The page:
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Old 03-04-2010, 03:11 AM
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Fran101 Fran101 is offline
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Default The College Students Guide to Dog Ownership

Welcome to college!

So, either
a)you have a family pet you are taking with you
OR
b)you are planning on adopting a new friend once you start.

If your a plan B, first things first is to make sure you have time for a dog! Go to your guidance couselor and get your "plan of study" for your major for the next 4 years, this will vaguely tell you the classes you will be taking. I also suggest starting classes and doing a semester before getting a dog, so you can get a feel of what college is like before you add on a responsibility.

Do you have the time it takes to care for a dog?
Do you travel a lot? (home for the holidays/weekends?) can you take your dog with you?
Are you in a sport/club that takes MOST of your free time?
Can you afford a dog?
and most importantly..
CAN YOU MAKE THIS 10-15 year commitment? Dogs dont just live 4 years!

your first step is to find a place (close enough to campus obviously) that will accept your dog
RENT.COM is a wonderful resource because you can narrow down your search with "dogs allowed".

if you are going with B, you need to narrow down the dog you want, your best bet in my opinion is adopting an older small dog, you can either adopt a retired/older dog from a breeder or go to a shelter or rescue Puppies are very cute, but with an apartment you are renting, plus with the business of college..potty training can be very hard. not to mention the whining and stuff can annoy your neighbors. Small older dogs are already potty trained usually, and their small size makes them easy to find a place to rent

breeds to avoid are: Most breeds over 50 pounds, AMPT, Rotties, GSDsetc.. not that these aren't GREAT dogs. but its VERY hard to find a place that will allow you to rent with them.

Toy breeds are usually your safest bet.

Ok, so you've decided you have the time for a dog, chosen an apartment, chosen fido, and are all settled in! good for you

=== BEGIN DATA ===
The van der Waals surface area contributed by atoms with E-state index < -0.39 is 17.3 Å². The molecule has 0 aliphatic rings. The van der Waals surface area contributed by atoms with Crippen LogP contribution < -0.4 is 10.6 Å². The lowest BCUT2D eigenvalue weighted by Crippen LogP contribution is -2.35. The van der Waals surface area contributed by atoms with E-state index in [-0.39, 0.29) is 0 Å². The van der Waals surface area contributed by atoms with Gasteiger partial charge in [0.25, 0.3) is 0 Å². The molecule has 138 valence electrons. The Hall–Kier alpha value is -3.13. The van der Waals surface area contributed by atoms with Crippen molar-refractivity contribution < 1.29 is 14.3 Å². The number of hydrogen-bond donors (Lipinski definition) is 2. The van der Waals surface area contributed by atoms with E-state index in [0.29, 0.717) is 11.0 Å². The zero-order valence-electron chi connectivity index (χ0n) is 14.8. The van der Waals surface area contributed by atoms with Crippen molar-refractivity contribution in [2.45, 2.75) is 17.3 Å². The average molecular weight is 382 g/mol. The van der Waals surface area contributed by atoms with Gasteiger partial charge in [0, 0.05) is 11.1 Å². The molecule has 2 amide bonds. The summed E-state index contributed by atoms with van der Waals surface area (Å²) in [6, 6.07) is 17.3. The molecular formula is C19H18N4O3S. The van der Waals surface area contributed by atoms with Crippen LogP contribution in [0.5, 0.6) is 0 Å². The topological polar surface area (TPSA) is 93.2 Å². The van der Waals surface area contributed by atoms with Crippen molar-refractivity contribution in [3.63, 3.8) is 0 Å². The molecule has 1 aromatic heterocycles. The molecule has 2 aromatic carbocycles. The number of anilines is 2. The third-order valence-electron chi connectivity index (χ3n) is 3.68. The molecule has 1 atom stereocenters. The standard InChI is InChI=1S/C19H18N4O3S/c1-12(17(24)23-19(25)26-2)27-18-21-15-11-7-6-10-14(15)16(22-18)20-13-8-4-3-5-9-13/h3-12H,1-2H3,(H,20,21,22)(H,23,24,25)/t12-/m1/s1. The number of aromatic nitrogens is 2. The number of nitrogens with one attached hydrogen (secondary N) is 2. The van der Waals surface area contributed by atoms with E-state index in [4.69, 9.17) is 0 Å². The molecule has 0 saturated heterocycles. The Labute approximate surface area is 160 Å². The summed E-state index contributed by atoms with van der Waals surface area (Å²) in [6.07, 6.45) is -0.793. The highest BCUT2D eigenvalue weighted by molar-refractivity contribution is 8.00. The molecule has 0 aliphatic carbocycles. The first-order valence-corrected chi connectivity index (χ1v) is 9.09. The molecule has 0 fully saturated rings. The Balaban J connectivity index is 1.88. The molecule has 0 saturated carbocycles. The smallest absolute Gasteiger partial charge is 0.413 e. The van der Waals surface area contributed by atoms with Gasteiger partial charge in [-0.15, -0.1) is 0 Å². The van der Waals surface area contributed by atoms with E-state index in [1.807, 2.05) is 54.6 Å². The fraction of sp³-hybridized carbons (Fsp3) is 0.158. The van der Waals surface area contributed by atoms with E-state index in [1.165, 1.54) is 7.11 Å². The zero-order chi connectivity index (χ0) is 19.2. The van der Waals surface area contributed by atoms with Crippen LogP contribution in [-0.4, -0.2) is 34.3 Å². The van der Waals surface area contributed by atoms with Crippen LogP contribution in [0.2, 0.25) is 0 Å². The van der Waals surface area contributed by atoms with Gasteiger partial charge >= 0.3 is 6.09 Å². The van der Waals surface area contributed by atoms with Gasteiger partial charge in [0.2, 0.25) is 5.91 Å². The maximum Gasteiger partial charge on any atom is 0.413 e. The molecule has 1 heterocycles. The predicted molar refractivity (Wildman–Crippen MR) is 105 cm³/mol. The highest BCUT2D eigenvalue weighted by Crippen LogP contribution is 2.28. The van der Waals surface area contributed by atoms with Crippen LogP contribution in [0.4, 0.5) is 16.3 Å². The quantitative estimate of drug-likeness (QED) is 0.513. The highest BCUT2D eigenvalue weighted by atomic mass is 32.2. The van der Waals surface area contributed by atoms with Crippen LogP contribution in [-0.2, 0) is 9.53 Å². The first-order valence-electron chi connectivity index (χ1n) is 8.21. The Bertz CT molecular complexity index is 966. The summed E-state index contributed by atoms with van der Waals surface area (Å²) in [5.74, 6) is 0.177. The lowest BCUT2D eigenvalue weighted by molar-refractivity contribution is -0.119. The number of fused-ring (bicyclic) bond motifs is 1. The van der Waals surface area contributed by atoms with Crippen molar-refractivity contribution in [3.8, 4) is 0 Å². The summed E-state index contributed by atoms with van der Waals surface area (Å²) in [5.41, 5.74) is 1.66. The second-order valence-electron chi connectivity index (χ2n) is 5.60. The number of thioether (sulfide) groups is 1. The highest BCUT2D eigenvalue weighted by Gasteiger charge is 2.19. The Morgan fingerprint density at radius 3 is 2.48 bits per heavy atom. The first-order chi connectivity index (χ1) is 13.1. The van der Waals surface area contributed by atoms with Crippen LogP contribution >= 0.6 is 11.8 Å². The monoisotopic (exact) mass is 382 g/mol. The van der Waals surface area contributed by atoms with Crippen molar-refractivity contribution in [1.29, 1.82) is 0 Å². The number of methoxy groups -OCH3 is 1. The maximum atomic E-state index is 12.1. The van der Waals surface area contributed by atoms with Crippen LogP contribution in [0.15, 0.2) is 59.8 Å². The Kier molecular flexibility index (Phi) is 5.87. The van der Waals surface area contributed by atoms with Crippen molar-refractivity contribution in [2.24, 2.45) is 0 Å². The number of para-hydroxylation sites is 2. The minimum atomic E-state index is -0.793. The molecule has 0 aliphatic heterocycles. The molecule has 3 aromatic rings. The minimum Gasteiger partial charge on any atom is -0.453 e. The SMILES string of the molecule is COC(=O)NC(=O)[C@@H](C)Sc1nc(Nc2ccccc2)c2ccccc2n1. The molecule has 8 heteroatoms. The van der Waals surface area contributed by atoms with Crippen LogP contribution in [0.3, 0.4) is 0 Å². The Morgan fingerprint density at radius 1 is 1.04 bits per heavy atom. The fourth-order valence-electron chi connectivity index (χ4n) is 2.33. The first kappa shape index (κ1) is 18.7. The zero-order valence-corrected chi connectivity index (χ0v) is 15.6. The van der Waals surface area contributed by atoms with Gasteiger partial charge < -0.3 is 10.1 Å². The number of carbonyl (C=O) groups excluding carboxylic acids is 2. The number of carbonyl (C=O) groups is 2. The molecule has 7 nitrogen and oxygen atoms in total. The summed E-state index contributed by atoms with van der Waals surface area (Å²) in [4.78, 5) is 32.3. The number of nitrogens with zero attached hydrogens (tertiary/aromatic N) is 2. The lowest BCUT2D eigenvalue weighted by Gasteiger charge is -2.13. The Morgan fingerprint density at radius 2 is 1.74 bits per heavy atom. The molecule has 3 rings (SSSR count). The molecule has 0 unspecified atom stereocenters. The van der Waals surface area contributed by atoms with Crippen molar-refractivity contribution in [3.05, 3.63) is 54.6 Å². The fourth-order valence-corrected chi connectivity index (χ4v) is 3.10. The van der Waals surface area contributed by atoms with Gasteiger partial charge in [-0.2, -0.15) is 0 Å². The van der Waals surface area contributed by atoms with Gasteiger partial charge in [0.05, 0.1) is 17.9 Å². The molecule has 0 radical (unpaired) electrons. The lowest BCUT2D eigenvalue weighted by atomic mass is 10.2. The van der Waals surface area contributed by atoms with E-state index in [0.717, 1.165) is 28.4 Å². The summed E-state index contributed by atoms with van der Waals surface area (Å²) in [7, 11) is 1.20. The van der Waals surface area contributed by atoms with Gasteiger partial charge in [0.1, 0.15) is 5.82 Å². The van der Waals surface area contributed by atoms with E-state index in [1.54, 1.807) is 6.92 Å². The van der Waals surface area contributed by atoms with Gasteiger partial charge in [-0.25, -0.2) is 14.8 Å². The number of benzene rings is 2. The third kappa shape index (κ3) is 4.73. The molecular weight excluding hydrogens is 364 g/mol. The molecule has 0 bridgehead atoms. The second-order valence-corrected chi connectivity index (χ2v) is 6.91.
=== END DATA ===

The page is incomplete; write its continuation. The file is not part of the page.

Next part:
You will need some things.. obviously for fidos arrival. you know, collar, leash, bowls, toys etc..

some people use a crate when fido just arrives. I used my bathroom! lol its a safe room, where fido has acess to food, water, a bed, and some toys.. and its small enough they feel secure and there is nothing in there they can destroy!

First things first, make out a SCHEDULE this schedule should include not only your classes, but your "doggy duties". this includes what time you wake up, feed fido, walk fido, are in class, meetings for clubs, etc.. . Having a schedule is a GREAT way to make sure EVERYTHING gets done and fido feels comfortable. Don't forget to set aside time for studying!

Now, Usually your typical dog needs to be fed twice a day and walked twice a day.

HAVING A DOG DOES NOT MEAN BEING A COLLEGE HERMIT
lol great things about dogs, is that most of the time, after 9 p.m. they dont care what you do. TAKE CARE OF FIDO FIRST and then go out and have fun at night Join clubs, go to parties, do w/e.. but make sure fidos needs come FIRST! he needs to be walked and fed and cared for. Having a dog doesnt mean giving up a social life in college, it just means making adjustments to it!

Dogs are a great responsibilty, and they are lots of fun! buts its not always fun and games, having a dog means putting its needs before your wants! Sometimes, you might have to Walk/Drive ALL the way home to walk fido even though youd rather stay on campus, and sometimes you might have to not go on a trip or something because of fido, you need to know that you are OK with this before bringing fido home!

PROS:
- dogs are great stress relievers, after a hard day there is nothing nicer than coming home to my lil guy
- they are a great way to meet people! nobody on a college campus can resist a cute doggy!
- Great way to fight off the freshman 15! dogs are a great way to motivate you to exercise!



CONS
- the cost. MAKE SURE YOU CAN AFFORD A DOG! that doesn't just mean daily care, that means vet emergencies!
- Travel. you cant just pick up and leave on a trip! Dogs need to have a doggysitter or come with you, and that takes planning and time
- TIME. dogs need to be walked and fed and played with. this means that you cant just sit around on campus all day
- Doesnt matter that youve had 5 midterms that day and you want to go to sleep. your dog needs a walk!

SOME MORE HELPFUL HINTS

-talk to your neighbors, chances are, they have a pet also! many are more than happy to have playdates, doggy sit or even walk fido for you from time to time become friends and sometimes you guys can set up a system!